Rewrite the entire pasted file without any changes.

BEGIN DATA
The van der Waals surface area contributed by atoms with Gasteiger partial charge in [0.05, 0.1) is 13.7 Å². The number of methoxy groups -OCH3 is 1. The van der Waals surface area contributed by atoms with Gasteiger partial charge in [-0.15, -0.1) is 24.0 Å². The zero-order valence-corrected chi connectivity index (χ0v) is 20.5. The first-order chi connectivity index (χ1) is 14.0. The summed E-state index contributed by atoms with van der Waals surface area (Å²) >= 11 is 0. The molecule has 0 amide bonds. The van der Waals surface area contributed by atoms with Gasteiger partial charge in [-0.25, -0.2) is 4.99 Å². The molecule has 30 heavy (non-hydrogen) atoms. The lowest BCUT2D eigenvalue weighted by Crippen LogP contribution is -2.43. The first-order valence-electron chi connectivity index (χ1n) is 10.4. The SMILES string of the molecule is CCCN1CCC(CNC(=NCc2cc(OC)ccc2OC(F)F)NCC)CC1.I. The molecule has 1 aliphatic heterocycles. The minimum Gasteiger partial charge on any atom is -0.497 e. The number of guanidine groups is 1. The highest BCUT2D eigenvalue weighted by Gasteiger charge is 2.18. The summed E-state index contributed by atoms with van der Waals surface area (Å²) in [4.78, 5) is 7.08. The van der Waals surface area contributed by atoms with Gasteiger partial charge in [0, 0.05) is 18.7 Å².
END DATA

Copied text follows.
The van der Waals surface area contributed by atoms with Gasteiger partial charge in [0.05, 0.1) is 13.7 Å². The number of methoxy groups -OCH3 is 1. The van der Waals surface area contributed by atoms with Gasteiger partial charge in [-0.15, -0.1) is 24.0 Å². The zero-order valence-corrected chi connectivity index (χ0v) is 20.5. The first-order chi connectivity index (χ1) is 14.0. The summed E-state index contributed by atoms with van der Waals surface area (Å²) >= 11 is 0. The molecule has 0 amide bonds. The van der Waals surface area contributed by atoms with Gasteiger partial charge in [-0.25, -0.2) is 4.99 Å². The molecule has 30 heavy (non-hydrogen) atoms. The lowest BCUT2D eigenvalue weighted by Crippen LogP contribution is -2.43. The first-order valence-electron chi connectivity index (χ1n) is 10.4. The SMILES string of the molecule is CCCN1CCC(CNC(=NCc2cc(OC)ccc2OC(F)F)NCC)CC1.I. The molecule has 1 aliphatic heterocycles. The minimum Gasteiger partial charge on any atom is -0.497 e. The number of guanidine groups is 1. The highest BCUT2D eigenvalue weighted by Gasteiger charge is 2.18. The summed E-state index contributed by atoms with van der Waals surface area (Å²) in [4.78, 5) is 7.08. The van der Waals surface area contributed by atoms with Gasteiger partial charge in [0, 0.05) is 18.7 Å².